(Fig. 07)
(Fig. 08)
(Fig. 09)
Ranch View Trail: From the gift shop, take the cross over road and then head north up the canyon past the date groves (Figs. 10 & 11). This two mile round trip trail starts out rather easy as it runs past all of the ranches' date groves. Following a large above ground pipeline up hill for about a mile, you come to a reservoir, fed by the Willow Spring. It supplies all of the irrigation for the date groves. At the reservoir (Fig. 12), the trails turns right and heads west down the flood levee until it reaches some small hills directly in front of you. Suddenly it begins a climb up a steep section that takes you up onto the spine of the hill in the center of (Fig. 13). The trail that runs this ridge-line is quite narrow. At this point we split up, and while Bob and Blake headed back the way we had come, Harvey and I then hiked this trail to the top of the ridge line and back to the ranch (Figs. 14 & 15). In addition to the loose gravel footing, the wind was blowing quite hard, which at times made it seem just a little scary in some places. Overall, this trail had an elevation gain, and then loss, of about four hundred feet. The views of the area and the ranch below made for a rewarding hike (Fig. 01). We followed the ridge all the way to its end, which led us down into the middle of a date grove that we then crossed to get back to the gift shop. Once we got back to the gift shop, we met back up with Blake and Bob (Fig. 16) and snacked on some freshly baked datenut bread that was absolutely delicious. After placing an order for several loafs of datenut bread to take home, we decided to hike the Slot Canyon Trail.
(Fig. 10)
(Fig. 11)
EFP-China Ranch Resevoir
(Fig. 12)
(Fig. 13)
(Fig. 14)
(Fig. 15)
(Fig. 16)
Slot Canyon Hike-2
(Fig. 17)
Slot Canyon Trail: Walking straight down the canyon from the gift shop, this four mile round trip hike (Fig. 17) had an elevation drop and then gain of about 350 feet over its course. About a third of the way out we found two old cars that made for some fun pictures (Figs. 18 thru 21). When the trail forks, bear to the right and continue past the historical assay office and saloon building (Figs. 22-24). The view in (Fig. 25) is looking back to the trailhead. Figure 26. is of the Cliffs Trail, east of the Slot Canyon Trail. Continuing on you eventually come to the top of a mesa that overlooks the old Acme Siding (Figs. 27 & 28), an ore loading site and stop on the Tonopah and Tidewater railroad from 1905 until 1938. From here we followed the cairn-marked trail to the right down off the Mesa, and walked the bed of the Tonopah and Tidewater railroad (Fig. 29) until it reached a bridge that was now washed out (Fig. 30). Rather than continuing on, down to the Amargosa river, which looked completely dry, we decided to begin the hike back to the ranch. The collage in (Fig. 31) is a grouping of shots taken around the ranch.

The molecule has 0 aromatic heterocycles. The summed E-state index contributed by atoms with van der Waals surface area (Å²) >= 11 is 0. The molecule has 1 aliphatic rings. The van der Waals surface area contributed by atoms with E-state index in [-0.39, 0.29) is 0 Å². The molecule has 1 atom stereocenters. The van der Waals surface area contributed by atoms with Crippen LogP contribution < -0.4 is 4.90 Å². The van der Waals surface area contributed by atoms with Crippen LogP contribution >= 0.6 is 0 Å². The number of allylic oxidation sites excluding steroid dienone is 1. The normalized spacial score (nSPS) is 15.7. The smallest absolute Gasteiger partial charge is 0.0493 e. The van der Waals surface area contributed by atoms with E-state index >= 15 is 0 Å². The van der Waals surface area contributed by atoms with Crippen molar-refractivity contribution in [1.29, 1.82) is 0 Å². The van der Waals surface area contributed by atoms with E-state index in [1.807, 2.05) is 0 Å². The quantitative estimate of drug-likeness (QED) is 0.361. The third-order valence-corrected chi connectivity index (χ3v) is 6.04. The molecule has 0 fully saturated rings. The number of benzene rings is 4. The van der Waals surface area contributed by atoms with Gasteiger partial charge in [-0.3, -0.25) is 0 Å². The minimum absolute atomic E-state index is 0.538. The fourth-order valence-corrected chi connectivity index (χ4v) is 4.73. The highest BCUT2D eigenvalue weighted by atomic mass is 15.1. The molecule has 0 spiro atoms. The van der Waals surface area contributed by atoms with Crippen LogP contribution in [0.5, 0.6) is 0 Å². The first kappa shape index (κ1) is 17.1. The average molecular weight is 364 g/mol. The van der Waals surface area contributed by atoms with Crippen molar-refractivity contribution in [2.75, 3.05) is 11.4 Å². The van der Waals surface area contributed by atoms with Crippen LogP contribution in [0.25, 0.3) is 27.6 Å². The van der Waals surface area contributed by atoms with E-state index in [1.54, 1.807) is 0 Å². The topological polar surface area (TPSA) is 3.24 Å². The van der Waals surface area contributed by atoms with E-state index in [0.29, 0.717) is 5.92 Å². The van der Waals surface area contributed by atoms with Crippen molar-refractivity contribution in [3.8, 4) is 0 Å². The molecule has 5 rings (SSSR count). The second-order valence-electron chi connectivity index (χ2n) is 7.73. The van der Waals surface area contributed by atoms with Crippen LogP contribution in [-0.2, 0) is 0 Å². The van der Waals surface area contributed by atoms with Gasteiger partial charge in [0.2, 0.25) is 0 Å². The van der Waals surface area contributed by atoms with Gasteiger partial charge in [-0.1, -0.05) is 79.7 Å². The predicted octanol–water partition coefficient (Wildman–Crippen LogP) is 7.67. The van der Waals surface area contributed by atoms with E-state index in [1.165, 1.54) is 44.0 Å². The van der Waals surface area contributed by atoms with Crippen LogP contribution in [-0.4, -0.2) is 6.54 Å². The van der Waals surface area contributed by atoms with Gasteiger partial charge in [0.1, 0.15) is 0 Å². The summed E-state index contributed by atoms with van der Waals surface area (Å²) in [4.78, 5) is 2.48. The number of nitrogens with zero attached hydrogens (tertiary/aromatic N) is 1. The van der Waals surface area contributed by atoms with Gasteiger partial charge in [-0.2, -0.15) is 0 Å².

(Fig. 18)
(Fig. 19)
(Fig. 20)
(Fig. 21)
(Fig. 22)
(Fig. 23)
(Fig. 24)
EFP-Slot Canyon Trail
(Fig. 25)
EFP-The Cliffs Trail
(Fig. 26)
(Fig. 27)
(Fig. 28)
(Fig. 29)
(Fig. 30)
2015 China Date Ranch
(Fig. 31)
All total, we hiked more than six miles and there were still three more hikes that we didn't have time to do; the 2.5 mile Mesa Trail, the 2 mile Cliffs Trail, and the 1.5 mile Badlands Trail. Can't wait to go back for more hiking and some more date bread right out of the oven.

References: (1) The China Ranch Date Farm website {History of China Ranch} []

Note: Every attempt is made to provide accurate information, but occasionally depictions are inaccurate by error of mapping, navigation or cataloging. The information on this site is provided without any warranty, express or implied, and is for informational and historical purposes only.